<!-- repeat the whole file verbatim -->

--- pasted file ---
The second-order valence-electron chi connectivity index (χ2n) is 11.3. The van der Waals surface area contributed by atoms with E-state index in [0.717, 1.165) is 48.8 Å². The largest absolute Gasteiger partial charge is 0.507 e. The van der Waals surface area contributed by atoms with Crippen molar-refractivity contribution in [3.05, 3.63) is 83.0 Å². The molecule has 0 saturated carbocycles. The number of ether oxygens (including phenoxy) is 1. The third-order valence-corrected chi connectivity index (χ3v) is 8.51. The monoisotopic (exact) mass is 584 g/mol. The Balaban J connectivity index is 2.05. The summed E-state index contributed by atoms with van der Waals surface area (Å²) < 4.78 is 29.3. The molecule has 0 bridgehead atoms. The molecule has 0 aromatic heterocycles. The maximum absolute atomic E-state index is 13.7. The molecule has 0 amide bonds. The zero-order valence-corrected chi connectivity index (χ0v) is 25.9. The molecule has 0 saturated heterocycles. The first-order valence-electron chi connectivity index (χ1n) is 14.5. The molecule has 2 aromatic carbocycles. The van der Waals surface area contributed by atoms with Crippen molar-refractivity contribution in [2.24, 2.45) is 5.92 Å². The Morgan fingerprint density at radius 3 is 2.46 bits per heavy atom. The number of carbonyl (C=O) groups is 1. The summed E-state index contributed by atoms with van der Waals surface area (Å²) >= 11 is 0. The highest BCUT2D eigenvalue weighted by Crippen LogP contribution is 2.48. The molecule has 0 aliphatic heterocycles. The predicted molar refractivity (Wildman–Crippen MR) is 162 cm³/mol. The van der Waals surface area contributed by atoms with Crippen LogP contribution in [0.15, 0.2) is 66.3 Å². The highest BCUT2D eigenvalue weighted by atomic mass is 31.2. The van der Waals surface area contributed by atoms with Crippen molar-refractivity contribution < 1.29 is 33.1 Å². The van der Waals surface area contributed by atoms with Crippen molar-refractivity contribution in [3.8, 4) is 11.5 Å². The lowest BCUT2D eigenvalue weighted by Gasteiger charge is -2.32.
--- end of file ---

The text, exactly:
The second-order valence-electron chi connectivity index (χ2n) is 11.3. The van der Waals surface area contributed by atoms with E-state index in [0.717, 1.165) is 48.8 Å². The largest absolute Gasteiger partial charge is 0.507 e. The van der Waals surface area contributed by atoms with Crippen molar-refractivity contribution in [3.05, 3.63) is 83.0 Å². The molecule has 0 saturated carbocycles. The number of ether oxygens (including phenoxy) is 1. The third-order valence-corrected chi connectivity index (χ3v) is 8.51. The monoisotopic (exact) mass is 584 g/mol. The Balaban J connectivity index is 2.05. The summed E-state index contributed by atoms with van der Waals surface area (Å²) < 4.78 is 29.3. The molecule has 0 bridgehead atoms. The molecule has 0 aromatic heterocycles. The maximum absolute atomic E-state index is 13.7. The molecule has 0 amide bonds. The zero-order valence-corrected chi connectivity index (χ0v) is 25.9. The molecule has 0 saturated heterocycles. The first-order valence-electron chi connectivity index (χ1n) is 14.5. The molecule has 2 aromatic carbocycles. The van der Waals surface area contributed by atoms with Crippen molar-refractivity contribution in [2.24, 2.45) is 5.92 Å². The Morgan fingerprint density at radius 3 is 2.46 bits per heavy atom. The number of carbonyl (C=O) groups is 1. The summed E-state index contributed by atoms with van der Waals surface area (Å²) >= 11 is 0. The highest BCUT2D eigenvalue weighted by Crippen LogP contribution is 2.48. The molecule has 0 aliphatic heterocycles. The predicted molar refractivity (Wildman–Crippen MR) is 162 cm³/mol. The van der Waals surface area contributed by atoms with Crippen LogP contribution in [0.15, 0.2) is 66.3 Å². The highest BCUT2D eigenvalue weighted by atomic mass is 31.2. The van der Waals surface area contributed by atoms with Crippen molar-refractivity contribution < 1.29 is 33.1 Å². The van der Waals surface area contributed by atoms with Crippen molar-refractivity contribution in [3.8, 4) is 11.5 Å². The lowest BCUT2D eigenvalue weighted by Gasteiger charge is -2.32.